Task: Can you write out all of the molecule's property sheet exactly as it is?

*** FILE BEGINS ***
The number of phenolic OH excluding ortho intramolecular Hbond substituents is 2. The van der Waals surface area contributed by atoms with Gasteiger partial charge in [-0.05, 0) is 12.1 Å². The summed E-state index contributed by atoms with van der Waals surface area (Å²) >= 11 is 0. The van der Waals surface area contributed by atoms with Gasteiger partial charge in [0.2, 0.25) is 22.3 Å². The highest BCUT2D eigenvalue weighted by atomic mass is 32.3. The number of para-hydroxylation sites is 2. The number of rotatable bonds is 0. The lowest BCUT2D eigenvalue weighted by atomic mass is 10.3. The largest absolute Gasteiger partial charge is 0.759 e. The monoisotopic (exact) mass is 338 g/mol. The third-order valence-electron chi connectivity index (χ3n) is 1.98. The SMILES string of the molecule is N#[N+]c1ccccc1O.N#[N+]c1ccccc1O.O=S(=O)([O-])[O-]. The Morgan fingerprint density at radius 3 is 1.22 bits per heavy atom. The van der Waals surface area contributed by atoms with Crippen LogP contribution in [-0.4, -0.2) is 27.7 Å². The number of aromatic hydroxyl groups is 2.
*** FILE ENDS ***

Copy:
The number of phenolic OH excluding ortho intramolecular Hbond substituents is 2. The van der Waals surface area contributed by atoms with Gasteiger partial charge in [-0.05, 0) is 12.1 Å². The summed E-state index contributed by atoms with van der Waals surface area (Å²) >= 11 is 0. The van der Waals surface area contributed by atoms with Gasteiger partial charge in [0.2, 0.25) is 22.3 Å². The highest BCUT2D eigenvalue weighted by atomic mass is 32.3. The number of para-hydroxylation sites is 2. The number of rotatable bonds is 0. The lowest BCUT2D eigenvalue weighted by atomic mass is 10.3. The largest absolute Gasteiger partial charge is 0.759 e. The monoisotopic (exact) mass is 338 g/mol. The third-order valence-electron chi connectivity index (χ3n) is 1.98. The SMILES string of the molecule is N#[N+]c1ccccc1O.N#[N+]c1ccccc1O.O=S(=O)([O-])[O-]. The Morgan fingerprint density at radius 3 is 1.22 bits per heavy atom. The van der Waals surface area contributed by atoms with Crippen LogP contribution in [-0.4, -0.2) is 27.7 Å². The number of aromatic hydroxyl groups is 2.